Nomaville: Lenny Bruce is Dead

Thank you, Masked Man.Lenny Bruce is dead. Forty-years-dead. As of today, August 3, Lenny Bruce has been dead as long as he was alive. That’s when you know you’re really dead. Not that the erstwhile comedian turned free-speech martyr would notice. His death was incremental — his life was wrung out of him slowly, by the ham-fisted one-two of censorship and addiction. Perhaps he saw it coming, even hastened it, tired of hanging on the ropes as the courts pummeled him below the belt on obscenities charges.

Doing a blue act in a nightclub, who would’ve thunk? The notion is quaint by today’s standards and Bruce’s sacrifice is, in large part, the reason why subsequent stand-ups to hip-hop artists aren’t routinely busted for word-crimes. Perhaps it was the letter-count in Bruce’s act that was so offensive — he overshot the fabled four-letter standard by more than double:

“I was arrested for obscenity in San Francisco for using a ten-letter word which is sort of chic. I’m not going to repeat the word tonight. It starts with a ‘C,’” Bruce began in a courtroom-borne redux of his act subsequent to his arrest. He substituted the “offending” word with the phrase “blah-blah-blah” so as not to further rankle his oppressors when later performing at San Francisco’s Curran Theatre.

The bit Bruce performed was an ersatz transcript of his trial with everyone from the judge to the district attorney and court bailiff finding an excuse to say “blah-blah-blah.” Since the word was allegedly verboten, it seemed they all got a thrill from repeating ad nauseam. As Bruce observed in the routine “Then I dug something – they sort of liked saying ‘blah-blah-blah’ because they said it a few extra times!”

I was in my late teens when I discovered Lenny Bruce. A misguided bookseller in my hometown of Petaluma had decided to curtail shoplifting by letting people simply “borrow” books until they cared to pay. This, of course, was during the early ‘90s when the Berlin Wall had just come down and political trash-talk momentarily mellowed to “don’t get mad, get glasnost.” We were all about to get rich off the Internet (which then-veep Al Gore had just invented) so why not give away books, drink wheat grass and eat activist ice cream? MTV had a generation convinced that some dude named Jesus Jones had ended the Cold War by singing “Right Here, Right Now” to CNN footage and a rose by any other name smelled like Teen Spirit. This was the calm before the storm, my friends.

At the time, I was on the road to completing my independent study in Beat Lit 101, in which Bruce’s name was frequently footnoted (see Bruce, Lenny: paths crossed in North Beach, Greenwich Village, etc.), so it was with a passing familiarity that I thumbed, then pocketed a used copy of The Essential Lenny Bruce. The tome was a collection of Bruce’s standup bits, transcribed and “unexpurgated,” as later editions of his recordings crowed on their covers. Of course, I was smitten — not just by his hilarious social commentary but by his legend. Having been kicked out of high school for staging an NC-17 interpretation of Dr. Strangelove (we’ll discuss this later), I had an affinity for those who suffered at the hands of censorship.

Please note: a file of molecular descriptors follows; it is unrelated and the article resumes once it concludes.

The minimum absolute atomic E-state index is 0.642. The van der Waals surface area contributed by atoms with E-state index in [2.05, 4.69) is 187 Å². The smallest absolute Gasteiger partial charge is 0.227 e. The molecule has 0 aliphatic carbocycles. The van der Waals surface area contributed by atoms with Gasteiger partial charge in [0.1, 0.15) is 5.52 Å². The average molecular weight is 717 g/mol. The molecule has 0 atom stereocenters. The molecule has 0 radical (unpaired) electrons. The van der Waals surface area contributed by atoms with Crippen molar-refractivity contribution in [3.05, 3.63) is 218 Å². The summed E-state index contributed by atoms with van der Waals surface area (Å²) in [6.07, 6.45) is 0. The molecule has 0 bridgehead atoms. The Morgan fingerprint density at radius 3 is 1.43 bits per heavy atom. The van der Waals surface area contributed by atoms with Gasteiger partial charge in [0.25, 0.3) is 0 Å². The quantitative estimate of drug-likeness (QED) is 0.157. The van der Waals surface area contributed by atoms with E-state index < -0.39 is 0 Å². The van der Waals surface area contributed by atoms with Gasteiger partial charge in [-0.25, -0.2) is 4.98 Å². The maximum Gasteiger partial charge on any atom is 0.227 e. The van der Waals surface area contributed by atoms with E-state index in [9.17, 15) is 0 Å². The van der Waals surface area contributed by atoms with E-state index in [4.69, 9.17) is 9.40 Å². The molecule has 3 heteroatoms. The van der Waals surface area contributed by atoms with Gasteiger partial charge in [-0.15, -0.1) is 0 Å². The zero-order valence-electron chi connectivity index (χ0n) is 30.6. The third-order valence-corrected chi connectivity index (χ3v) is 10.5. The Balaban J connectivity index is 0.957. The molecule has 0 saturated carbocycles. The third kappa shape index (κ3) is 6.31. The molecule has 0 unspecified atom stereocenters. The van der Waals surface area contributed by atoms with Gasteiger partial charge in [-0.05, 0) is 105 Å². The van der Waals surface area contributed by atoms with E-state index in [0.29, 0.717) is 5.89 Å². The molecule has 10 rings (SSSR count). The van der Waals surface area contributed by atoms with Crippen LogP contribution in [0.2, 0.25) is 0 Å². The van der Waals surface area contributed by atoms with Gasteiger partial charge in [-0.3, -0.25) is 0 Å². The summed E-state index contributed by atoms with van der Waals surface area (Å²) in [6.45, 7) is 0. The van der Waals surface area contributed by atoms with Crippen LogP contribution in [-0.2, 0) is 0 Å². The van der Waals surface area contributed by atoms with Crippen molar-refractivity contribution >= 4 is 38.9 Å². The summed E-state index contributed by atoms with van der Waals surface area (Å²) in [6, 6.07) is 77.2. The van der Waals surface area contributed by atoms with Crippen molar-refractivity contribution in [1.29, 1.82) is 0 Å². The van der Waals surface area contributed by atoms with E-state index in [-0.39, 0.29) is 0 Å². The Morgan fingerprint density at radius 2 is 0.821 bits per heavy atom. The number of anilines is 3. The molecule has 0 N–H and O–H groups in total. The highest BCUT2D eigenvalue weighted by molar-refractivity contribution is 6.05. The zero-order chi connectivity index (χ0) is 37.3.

Thousands of fawning eulogies have been penned for Bruce, so I will refrain here. Suffice it to say, however, that it was something of a pyrrhic victory when in 2003, New York’s Governor George Pataki granted a posthumous pardon to Bruce who had been tried and convicted on a misdemeanor charges of “giving an obscene performance” in the Café Au Go-Go in 1964. He died of a morphine overdose before serving his four-month sentence at the workhouse.

“The posthumous pardon of Lenny Bruce is a declaration of New York’s commitment to upholding the First Amendment,” the governor said. “Freedom of speech is one of the greatest American liberties and I hope this pardon serves as a reminder of the precious freedoms we are fighting to preserve as we continue to wage the war on terror.”

Three years later, as the war on terror continues its obscene churn of casualties and media pawns have proven that “news” is also a four-letter word, Bruce’s legacy is all the more important to remember. But let’s not observe a moment of silence for Lenny Bruce — silence is exactly what Bruce’s persecutors sought to achieve by busting him. Instead, I suggest we intone the three-syllable fig-leaf Bruce himself used to point to the simultaneous absurdity and power of words. All together now: BLAH-BLAH-BLAH!

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